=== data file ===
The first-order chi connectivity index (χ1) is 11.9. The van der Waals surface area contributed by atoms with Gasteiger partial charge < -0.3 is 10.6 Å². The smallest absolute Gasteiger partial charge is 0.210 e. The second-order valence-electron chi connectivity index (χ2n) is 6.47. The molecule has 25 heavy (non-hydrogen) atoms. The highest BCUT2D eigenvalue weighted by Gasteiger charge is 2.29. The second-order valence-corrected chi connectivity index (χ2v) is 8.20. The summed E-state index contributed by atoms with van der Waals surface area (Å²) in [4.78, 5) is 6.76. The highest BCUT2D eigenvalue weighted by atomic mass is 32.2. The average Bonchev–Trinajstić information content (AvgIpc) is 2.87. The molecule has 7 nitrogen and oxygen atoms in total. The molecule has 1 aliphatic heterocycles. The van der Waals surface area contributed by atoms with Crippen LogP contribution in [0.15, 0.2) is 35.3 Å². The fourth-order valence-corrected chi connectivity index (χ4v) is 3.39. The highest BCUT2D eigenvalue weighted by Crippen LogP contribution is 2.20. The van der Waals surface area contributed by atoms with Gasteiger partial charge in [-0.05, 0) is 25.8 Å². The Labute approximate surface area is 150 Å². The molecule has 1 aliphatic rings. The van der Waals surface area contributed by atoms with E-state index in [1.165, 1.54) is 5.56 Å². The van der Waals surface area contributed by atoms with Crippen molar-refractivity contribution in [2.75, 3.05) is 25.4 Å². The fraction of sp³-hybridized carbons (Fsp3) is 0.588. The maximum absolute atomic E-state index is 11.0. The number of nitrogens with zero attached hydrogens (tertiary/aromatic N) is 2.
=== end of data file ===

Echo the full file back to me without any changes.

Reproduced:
The first-order chi connectivity index (χ1) is 11.9. The van der Waals surface area contributed by atoms with Gasteiger partial charge < -0.3 is 10.6 Å². The smallest absolute Gasteiger partial charge is 0.210 e. The second-order valence-electron chi connectivity index (χ2n) is 6.47. The molecule has 25 heavy (non-hydrogen) atoms. The highest BCUT2D eigenvalue weighted by Gasteiger charge is 2.29. The second-order valence-corrected chi connectivity index (χ2v) is 8.20. The summed E-state index contributed by atoms with van der Waals surface area (Å²) in [4.78, 5) is 6.76. The highest BCUT2D eigenvalue weighted by atomic mass is 32.2. The average Bonchev–Trinajstić information content (AvgIpc) is 2.87. The molecule has 7 nitrogen and oxygen atoms in total. The molecule has 1 aliphatic heterocycles. The van der Waals surface area contributed by atoms with Crippen LogP contribution in [0.15, 0.2) is 35.3 Å². The fourth-order valence-corrected chi connectivity index (χ4v) is 3.39. The highest BCUT2D eigenvalue weighted by Crippen LogP contribution is 2.20. The van der Waals surface area contributed by atoms with Gasteiger partial charge in [-0.05, 0) is 25.8 Å². The Labute approximate surface area is 150 Å². The molecule has 1 aliphatic rings. The van der Waals surface area contributed by atoms with E-state index in [1.165, 1.54) is 5.56 Å². The van der Waals surface area contributed by atoms with Crippen molar-refractivity contribution in [2.75, 3.05) is 25.4 Å². The fraction of sp³-hybridized carbons (Fsp3) is 0.588. The maximum absolute atomic E-state index is 11.0. The number of nitrogens with zero attached hydrogens (tertiary/aromatic N) is 2.